The term systems building is used to define a method of construction in which use is made of integrated structural, mechanical, electrical, and architectural systems.
The ultimate goal is integration of planning, designing, programming, manufacturing, site operation, scheduling, financing, and management into a disciplined method of mechanized production of buildings. Application of these systems should be controlled by an engineer-construction management firm rather than by use of prevailing contract building-management procedures.
Housing Production. The greatest concentration of effort has occurred in the realm of structural framing, leading to development of mass-production methods.
These have, in general. been of the following types:
Panel type, consisting of floors and walls that are precast on site or at a factory and stacked in a house-of-cards fashion to form a building.
Volumetric type, consisting of boxes of precast concrete or preassembled steel, aluminum, plastic, or wood frames, or combinations of these, which are erected on the site after being produced in a factory.
Component type, consisting of individual members of precast-concrete beams and columns or prefabricated floor elements, which are brought to the site in volume, or mass produced.
These systems have displayed inherent disadvantages that came about through lack of opportunity to use the entire systems-building process, and because the systems often were not able to attain sufficient volume production to pay for the many fixed costs and start-up costs for the component factories that were built.
Experience has shown, however, that housing can be built efficiently and economically from standardized, modular designs. Some examples are as follows:
Mobile homes manufactured, complete with floor, roof, walls, electric wiring, plumbing, and cabinetry, by techniques similar to those used by automobile manufacturers. Built in factories, mobile homes are trucked to the sites and then installed and finished by on-site builders.
Packaged homes, also known as prefabricated or panelized. They are factory subassembled and, with an assortment of other building components, are delivered to the site for final assembly.
Modular homes, also known as sectional homes, manufactured in off-site factories, usually on an assembly line similar to that used by mobile-home manufacturers.
Completely furnished, three-dimensional sections, including mechanical systems, of one or more rooms are factory assembled and then delivered to the sites by truck, railroad, or barge.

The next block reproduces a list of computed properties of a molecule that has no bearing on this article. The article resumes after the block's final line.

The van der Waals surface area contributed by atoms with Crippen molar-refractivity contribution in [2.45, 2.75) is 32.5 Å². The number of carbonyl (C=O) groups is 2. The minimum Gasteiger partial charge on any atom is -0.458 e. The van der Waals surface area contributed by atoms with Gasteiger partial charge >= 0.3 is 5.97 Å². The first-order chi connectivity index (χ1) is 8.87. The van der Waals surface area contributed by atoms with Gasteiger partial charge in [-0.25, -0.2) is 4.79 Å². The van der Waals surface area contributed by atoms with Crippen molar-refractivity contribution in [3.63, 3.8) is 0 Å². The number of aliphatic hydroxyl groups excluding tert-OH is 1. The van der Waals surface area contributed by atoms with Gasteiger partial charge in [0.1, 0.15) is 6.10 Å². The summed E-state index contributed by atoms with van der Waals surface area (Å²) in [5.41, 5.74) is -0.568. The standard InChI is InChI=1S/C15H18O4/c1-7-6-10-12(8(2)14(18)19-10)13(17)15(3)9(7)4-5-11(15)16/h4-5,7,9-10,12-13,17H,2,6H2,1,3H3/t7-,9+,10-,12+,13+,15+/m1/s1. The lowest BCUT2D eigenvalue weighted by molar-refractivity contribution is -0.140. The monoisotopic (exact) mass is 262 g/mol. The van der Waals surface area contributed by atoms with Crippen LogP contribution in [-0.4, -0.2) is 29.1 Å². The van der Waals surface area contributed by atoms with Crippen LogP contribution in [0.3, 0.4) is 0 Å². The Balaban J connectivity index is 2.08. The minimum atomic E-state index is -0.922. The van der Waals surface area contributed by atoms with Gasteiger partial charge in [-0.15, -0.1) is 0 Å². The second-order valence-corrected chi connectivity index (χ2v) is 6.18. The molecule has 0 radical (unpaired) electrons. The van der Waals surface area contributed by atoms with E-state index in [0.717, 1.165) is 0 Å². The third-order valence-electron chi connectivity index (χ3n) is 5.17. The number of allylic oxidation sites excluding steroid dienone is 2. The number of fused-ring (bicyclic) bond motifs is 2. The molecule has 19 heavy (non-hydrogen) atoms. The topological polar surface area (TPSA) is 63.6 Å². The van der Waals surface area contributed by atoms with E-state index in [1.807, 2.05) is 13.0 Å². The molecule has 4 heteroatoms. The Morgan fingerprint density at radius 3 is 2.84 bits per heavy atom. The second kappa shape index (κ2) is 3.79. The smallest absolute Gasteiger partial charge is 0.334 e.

(A. D. Bernhardt. ‘‘Building Tomorrow: The Mobile/Manufactured Housing Industry,’’ The MIT Press, Cambridge, Mass.)
The lessons learned from past experiences offer the following guidelines for construction managers:
Early commitment must be made to use of a specific system in the design stage.
The systems builder must control the design.
Shop drawings should be started early and refined during the design.
Preparations of schedules, cost estimate, and bids must involve all the members of the team, that is, the designers, owner, and contractor, because there will be many last-minute proposed changes and details that will have to be challenged and modified.
Construction must follow an industrialized-building sequence, rather than a conventional bar chart or CPM diagram. Unlike the procedure for conventional construction, the method of scheduling and monitoring for industrialized building requires that all trades closely follow the erection sequence and that every trade match the speed of erection. Thus, if the erection speed is eight apartments per day, every trade must automatically fall on the critical path. It is necessary that each of the subcontractors work at the rate of eight apartments per day, otherwise the scheduled date of occupancy will not be met.
Metal Building Systems. These systems, produced by several manufacturers, coordinate design and construction of buildings whose primary component is a structural steel frame of standard, modular size; whose secondary members are massproduced, cold-formed steel shapes; whose roof is light-gage metal; and whose walls may be built of any material.
Metal building systems generally cost less than other construction systems because of in-plant automation, use of precut and prepunched components, and quick erection on the site. Furthermore, costs are predictable. Metal buildings usually are purchased under design-build contracts. In addition, these systems offer flexibility, in that expansion can be readily achieved by removal of end walls, erection of new modular framing, and addition of matching walls and roof.
(‘‘Metal Building Systems,’’ Building Systems Institute, 1230 Keith Building, Cleveland, OH 44115-2180.)